Coming Soon: More Pain than the 2009 Financial Crisis
- Mar 12, 2019
“But this time is different”… “Things have changed”… “That wouldn’t happen now”
First time I heard Wall Street sing that chorus was in the 90’s. Clinton was president, Greenspan was running the Fed and we first learned what the world wide web was.
The internet, the argument went, was increasing productivity so much that the economy was going to grow faster than ever thought possible. It was a new way to look at the economic growth.
And who could argue? The economy was booming and we were running budget surpluses as far as the eye could see.
Well it wasn’t long before people realized that eyeballs are not cash flow and the buying stopped. Then the market crashed. It got ugly. You were there. You remember.
The next time I heard Wall Street sing that tune was in the 2000’s. This time “W” was president, Bernanke was running the Fed and we first learned how easy it was to make money flipping houses.
Real estate, the argument went, was a real asset, not like those pesky pieces of paper we call stocks. It was a new way of looking at real estate.
And who could argue? The economy was booming and even our village idiot had become a mini real estate mogul.
Well it wasn’t long before people realized that average local home prices are based on average local incomes. And since average local people couldn’t afford them anymore, the buying stopped. Then the market crashed. Then the bankruptcies. It got ugly. You were there. You remember.
Recently, I’ve heard Wall Street sing that tune once again. But this time they aren’t playing with a single asset class like stocks or real estate. This time they’re playing with our very country. Let me explain.
There is a vocal and growing group of economists who are saying there is no need to really worry about our nations debt anymore. Interest rates, the argument goes, stay low regardless of how much debt we keep adding. So if people willing to keep buying our debt we may as well keep selling it to them.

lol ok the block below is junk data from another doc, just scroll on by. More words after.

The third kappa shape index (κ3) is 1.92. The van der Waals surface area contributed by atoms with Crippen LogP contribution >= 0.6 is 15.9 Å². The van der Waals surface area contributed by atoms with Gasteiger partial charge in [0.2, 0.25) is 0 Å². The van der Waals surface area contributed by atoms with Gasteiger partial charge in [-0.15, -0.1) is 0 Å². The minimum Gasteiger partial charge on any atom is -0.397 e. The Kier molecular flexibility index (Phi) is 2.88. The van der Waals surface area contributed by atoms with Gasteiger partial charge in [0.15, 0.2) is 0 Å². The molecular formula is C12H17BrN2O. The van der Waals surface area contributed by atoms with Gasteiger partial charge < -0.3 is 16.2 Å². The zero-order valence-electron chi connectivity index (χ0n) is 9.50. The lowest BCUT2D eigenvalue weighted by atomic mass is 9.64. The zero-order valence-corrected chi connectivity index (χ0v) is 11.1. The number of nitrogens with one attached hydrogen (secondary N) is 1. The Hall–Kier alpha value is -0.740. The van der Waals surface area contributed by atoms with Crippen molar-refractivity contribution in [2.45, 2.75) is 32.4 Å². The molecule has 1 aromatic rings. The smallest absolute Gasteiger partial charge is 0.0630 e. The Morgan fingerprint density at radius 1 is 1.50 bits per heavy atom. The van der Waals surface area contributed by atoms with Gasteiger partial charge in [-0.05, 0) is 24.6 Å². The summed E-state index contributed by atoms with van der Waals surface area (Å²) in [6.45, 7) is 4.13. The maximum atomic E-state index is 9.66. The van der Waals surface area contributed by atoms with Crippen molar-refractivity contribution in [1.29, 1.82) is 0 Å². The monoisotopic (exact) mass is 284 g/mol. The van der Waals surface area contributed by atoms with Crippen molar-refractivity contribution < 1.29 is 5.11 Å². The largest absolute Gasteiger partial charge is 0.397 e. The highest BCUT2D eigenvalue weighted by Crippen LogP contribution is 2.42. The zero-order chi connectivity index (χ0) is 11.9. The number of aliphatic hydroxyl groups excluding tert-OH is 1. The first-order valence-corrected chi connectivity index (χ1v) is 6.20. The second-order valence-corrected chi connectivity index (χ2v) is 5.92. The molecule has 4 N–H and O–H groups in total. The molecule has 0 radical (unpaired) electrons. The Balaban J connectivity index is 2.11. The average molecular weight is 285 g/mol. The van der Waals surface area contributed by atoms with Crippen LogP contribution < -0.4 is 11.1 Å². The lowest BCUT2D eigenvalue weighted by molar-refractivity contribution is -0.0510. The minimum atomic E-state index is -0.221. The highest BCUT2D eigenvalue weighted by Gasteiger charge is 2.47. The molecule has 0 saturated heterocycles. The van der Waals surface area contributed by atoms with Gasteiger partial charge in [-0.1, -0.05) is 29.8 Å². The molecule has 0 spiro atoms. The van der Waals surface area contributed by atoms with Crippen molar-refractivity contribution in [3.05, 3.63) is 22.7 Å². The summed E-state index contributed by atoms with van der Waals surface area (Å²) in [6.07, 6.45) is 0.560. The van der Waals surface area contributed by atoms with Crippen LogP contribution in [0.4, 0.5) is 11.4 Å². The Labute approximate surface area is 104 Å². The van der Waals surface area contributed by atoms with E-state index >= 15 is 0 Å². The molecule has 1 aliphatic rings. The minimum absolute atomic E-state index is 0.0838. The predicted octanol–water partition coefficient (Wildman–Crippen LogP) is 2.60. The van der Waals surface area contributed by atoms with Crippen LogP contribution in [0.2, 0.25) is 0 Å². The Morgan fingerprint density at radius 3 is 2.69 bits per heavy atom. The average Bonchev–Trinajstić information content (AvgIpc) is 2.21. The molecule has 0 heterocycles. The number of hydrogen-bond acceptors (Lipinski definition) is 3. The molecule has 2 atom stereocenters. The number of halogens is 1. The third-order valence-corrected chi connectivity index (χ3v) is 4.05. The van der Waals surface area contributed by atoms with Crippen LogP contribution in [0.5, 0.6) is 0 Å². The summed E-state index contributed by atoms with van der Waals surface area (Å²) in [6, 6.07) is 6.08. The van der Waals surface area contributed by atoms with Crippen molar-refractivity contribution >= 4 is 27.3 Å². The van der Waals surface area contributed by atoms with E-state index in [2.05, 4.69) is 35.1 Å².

As long as the interest rate on government borrowing is lower than the growth rate of the economy, financing the debt should be sustainable.
And who could argue? Low borrowing costs support their argument. Debt as a share of GDP rose from 34% before the recession, to 78% at the end of 2018. Yet treasury yields have fallen from over 4% before the recession to 2.7% That does in fact suggest that investors aren’t too worried about the debt.
I’m a red-blooded American capitalist. So normally I’d sit back and watch the coming carnage unfold. And I’d profit handsomely from it, just like I did in 2009.
But we’re not talking sock puppets during the dot-com boom or the village idiot during the real estate crash. We’re talking about the very future of our country. Our security as a nation. The country our children will inherit….
So I intend to argue.
Believe me when I tell you folks this time is not different. That’s just a simple failure of imagination.
Why? Because anyone who says debt doesn’t matter anymore is really only talking about the recent past. What they are really saying is that debt hasn’t mattered in the past decade. And that’s true. But one decade does not a financial history make.
In other words, they are imagining that the next 10, 20 or 30 years looks much like the past 10, 20 or 30 years. They imagine a nice, predictable, world….
They imagine a world where American remains the undisputed dominant world power…where China’s massive military spending in the South China seas is never used to challenge us…where client-states South Korea and Japan never move closer to China, despite China recently becoming their largest trading partners…
They imagine a world where the unemployment stays below the 10% rate its been since 1984…where inflation never rises above the 2% average of the past 30 years…where investors don’t wake up one day after the next market crash and decide they have better things to do with their money than invest in treasuries…
They imagine a world where global economic growth still advances at a healthy clip…where India and China don’t get caught in the middle income trap…where there is still money sloshing around the system…where Europe and Russia don’t have a conflict…where Iran and Saudi Arabia don’t go to war…
Internet investors imagined a world where website hits were more important than cash flow. Real estate investors imagined a world where home prices had nothing to do with income. And you saw what happened there.
The difference is this crisis will be on a national level. What does that mean? It means that the government we normally rely upon to bail us out would need a bailout themselves.
The first to go would be military spending. Safety net programs for the poor would follow. Then college loans. Then housing loans. And finally social security.
Need help imagining what that looks like? Imagine America circa 1919.
“The Buck Stops Here”
Behind the Markets